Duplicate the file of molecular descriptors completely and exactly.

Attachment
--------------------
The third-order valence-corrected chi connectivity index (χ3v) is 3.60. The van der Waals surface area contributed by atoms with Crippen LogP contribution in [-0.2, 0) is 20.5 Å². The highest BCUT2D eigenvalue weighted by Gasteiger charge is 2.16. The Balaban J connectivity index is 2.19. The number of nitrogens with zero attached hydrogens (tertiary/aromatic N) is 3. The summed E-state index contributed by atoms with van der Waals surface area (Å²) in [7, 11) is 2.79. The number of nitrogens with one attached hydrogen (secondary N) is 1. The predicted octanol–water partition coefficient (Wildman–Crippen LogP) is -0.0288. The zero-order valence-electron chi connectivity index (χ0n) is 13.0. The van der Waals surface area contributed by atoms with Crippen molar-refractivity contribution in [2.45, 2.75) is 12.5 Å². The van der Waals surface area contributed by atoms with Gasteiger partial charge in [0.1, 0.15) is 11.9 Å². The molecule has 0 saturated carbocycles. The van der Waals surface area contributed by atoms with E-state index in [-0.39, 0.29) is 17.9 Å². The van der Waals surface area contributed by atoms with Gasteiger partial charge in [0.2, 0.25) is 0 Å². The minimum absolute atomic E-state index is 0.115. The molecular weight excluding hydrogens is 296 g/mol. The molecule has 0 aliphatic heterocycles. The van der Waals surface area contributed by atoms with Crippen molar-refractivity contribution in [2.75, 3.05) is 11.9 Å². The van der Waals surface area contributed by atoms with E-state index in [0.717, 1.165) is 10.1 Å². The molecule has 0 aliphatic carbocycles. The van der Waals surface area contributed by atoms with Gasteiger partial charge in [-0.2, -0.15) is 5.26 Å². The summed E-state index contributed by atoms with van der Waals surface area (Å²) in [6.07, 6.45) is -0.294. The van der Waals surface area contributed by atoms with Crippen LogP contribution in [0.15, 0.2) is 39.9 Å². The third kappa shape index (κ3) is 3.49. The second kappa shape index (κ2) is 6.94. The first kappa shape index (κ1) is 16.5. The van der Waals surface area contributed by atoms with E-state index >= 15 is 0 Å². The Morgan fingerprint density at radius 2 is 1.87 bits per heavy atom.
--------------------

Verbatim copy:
The third-order valence-corrected chi connectivity index (χ3v) is 3.60. The van der Waals surface area contributed by atoms with Crippen LogP contribution in [-0.2, 0) is 20.5 Å². The highest BCUT2D eigenvalue weighted by Gasteiger charge is 2.16. The Balaban J connectivity index is 2.19. The number of nitrogens with zero attached hydrogens (tertiary/aromatic N) is 3. The summed E-state index contributed by atoms with van der Waals surface area (Å²) in [7, 11) is 2.79. The number of nitrogens with one attached hydrogen (secondary N) is 1. The predicted octanol–water partition coefficient (Wildman–Crippen LogP) is -0.0288. The zero-order valence-electron chi connectivity index (χ0n) is 13.0. The van der Waals surface area contributed by atoms with Crippen molar-refractivity contribution in [2.45, 2.75) is 12.5 Å². The van der Waals surface area contributed by atoms with Gasteiger partial charge in [0.1, 0.15) is 11.9 Å². The molecule has 0 saturated carbocycles. The van der Waals surface area contributed by atoms with E-state index in [-0.39, 0.29) is 17.9 Å². The van der Waals surface area contributed by atoms with Gasteiger partial charge in [0.2, 0.25) is 0 Å². The minimum absolute atomic E-state index is 0.115. The molecular weight excluding hydrogens is 296 g/mol. The molecule has 0 aliphatic heterocycles. The van der Waals surface area contributed by atoms with Crippen molar-refractivity contribution in [2.75, 3.05) is 11.9 Å². The van der Waals surface area contributed by atoms with E-state index in [0.717, 1.165) is 10.1 Å². The molecule has 0 aliphatic carbocycles. The van der Waals surface area contributed by atoms with Gasteiger partial charge in [-0.2, -0.15) is 5.26 Å². The summed E-state index contributed by atoms with van der Waals surface area (Å²) in [6.07, 6.45) is -0.294. The van der Waals surface area contributed by atoms with Crippen LogP contribution in [0.15, 0.2) is 39.9 Å². The third kappa shape index (κ3) is 3.49. The second kappa shape index (κ2) is 6.94. The first kappa shape index (κ1) is 16.5. The van der Waals surface area contributed by atoms with E-state index >= 15 is 0 Å². The Morgan fingerprint density at radius 2 is 1.87 bits per heavy atom.